Angelo
v.
Henry

This case is not covered by Casetext's citator
United States Court of Appeals, Ninth CircuitJun 15, 2007
238 Fed. Appx. 234 (9th Cir. 2007)

No. 06-15743.

Submitted June 12, 2007.

This panel unanimously finds this case suitable for decision without oral argument. See Fed.R.App.P. 34(a)(2).

Filed June 15, 2007.

Susan August Angelo, Chowchilla, CA, pro se.

Sharon G. Birenbaum, Esq., AGCA-Office of the California Attorney General, San Francisco, CA, for Respondent-Appellee.

Appeal from the United States District Court for the Northern District of California, Jeremy Fogel, District Judge, Presiding. D.C. No. CV-01-21146-JF.

Before: HAWKINS, TASHIMA, and THOMAS, Circuit Judges.



MEMORANDUM

This disposition is not appropriate for publication and is not precedent except as provided by 9th Cir. R. 36-3.

The district court did not err in denying Angelo's petition for a writ of habeas corpus. The last reasoned state decision that addressed Angelo's federal claim was not contrary to and did not involve an unreasonable application of clearly established federal law. Chia v. Cambra, 360 F.3d 997, 1002 (9th Cir. 2004). Because Federal Rule of Evidence 704(b) prohibits the introduction of expert testimony regarding a criminal defendant's actual mental state, it could not have been objectively unreasonable for the state court to find that Angelo's clearly established federal right to present a complete defense was not infringed by the trial court's refusal to admit expert testimony as to Angelo's actual, if unreasonable, belief in the need to use self-defense and her corresponding lack of malice.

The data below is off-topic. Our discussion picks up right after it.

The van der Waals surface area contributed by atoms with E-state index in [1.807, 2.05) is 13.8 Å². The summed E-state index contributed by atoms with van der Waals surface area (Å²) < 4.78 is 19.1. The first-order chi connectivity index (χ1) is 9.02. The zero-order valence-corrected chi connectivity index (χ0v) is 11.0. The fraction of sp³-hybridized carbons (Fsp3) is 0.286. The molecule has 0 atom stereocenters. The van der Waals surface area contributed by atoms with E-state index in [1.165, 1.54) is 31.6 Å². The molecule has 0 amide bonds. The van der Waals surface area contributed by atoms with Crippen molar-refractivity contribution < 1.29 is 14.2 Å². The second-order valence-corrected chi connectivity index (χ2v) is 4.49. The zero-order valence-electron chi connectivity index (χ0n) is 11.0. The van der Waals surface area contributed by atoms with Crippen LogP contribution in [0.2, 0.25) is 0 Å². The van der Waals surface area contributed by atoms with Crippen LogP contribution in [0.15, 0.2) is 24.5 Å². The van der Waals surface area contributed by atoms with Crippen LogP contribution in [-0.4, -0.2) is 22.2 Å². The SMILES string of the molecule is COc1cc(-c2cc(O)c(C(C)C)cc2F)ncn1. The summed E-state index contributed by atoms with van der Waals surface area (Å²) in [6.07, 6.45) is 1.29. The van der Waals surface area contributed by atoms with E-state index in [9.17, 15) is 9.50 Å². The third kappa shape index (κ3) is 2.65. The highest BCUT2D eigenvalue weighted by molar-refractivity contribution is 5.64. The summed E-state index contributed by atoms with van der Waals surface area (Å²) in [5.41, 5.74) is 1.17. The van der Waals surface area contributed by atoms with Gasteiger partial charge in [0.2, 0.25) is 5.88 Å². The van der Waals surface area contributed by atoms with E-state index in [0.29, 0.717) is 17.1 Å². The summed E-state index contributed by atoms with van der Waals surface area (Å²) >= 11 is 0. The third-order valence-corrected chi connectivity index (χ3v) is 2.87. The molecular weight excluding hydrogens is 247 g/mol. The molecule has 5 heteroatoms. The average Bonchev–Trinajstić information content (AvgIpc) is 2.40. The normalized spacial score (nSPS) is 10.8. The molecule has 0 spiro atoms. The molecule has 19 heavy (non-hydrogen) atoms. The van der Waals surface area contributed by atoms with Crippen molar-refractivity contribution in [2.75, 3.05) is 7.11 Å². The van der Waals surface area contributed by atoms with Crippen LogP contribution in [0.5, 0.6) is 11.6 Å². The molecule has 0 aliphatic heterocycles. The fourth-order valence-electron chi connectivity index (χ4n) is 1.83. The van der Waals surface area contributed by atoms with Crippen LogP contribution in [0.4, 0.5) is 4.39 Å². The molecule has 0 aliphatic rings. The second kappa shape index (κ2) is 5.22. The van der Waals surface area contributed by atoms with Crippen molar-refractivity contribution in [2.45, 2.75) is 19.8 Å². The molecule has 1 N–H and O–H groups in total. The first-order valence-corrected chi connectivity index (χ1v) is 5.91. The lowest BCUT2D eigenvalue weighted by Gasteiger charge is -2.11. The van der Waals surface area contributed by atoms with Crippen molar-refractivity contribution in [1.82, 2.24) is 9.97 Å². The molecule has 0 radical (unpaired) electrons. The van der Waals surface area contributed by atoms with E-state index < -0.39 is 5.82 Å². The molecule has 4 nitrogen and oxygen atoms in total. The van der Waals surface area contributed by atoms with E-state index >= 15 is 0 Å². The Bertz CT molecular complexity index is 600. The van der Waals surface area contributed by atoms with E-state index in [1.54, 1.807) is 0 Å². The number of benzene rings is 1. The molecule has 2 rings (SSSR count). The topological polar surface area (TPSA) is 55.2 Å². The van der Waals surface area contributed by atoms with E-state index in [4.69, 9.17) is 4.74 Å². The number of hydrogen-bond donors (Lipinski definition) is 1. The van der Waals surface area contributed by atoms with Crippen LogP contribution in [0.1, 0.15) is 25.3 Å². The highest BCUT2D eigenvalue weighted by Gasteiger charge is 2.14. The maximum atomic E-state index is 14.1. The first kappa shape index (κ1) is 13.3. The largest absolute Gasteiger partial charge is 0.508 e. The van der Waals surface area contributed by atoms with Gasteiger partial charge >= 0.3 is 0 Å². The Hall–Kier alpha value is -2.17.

In determining whether Angelo is entitled to federal habeas relief, we do not consider whether the trial court erred as a matter of state law. Estelle v. McGuire, 502 U.S. 62, 67-68, 71-72, 112 S.Ct. 475, 116 L.Ed.2d 385 (1991).

Therefore, the district court correctly denied Angelo's petition for a writ of habeas corpus on the merits. AFFIRMED.

We presume, as did the district court, that Angelo's claim was not procedurally defaulted because the California Supreme Court, in summarily denying Angelo's state habeas claim, did not "clearly and expressly state[] that its judgment rests on a state procedural bar." Harris v. Reed, 489 U.S. 255, 263, 109 S.Ct. 1038, 103 L.Ed.2d 308 (1989) (internal quotation marks omitted).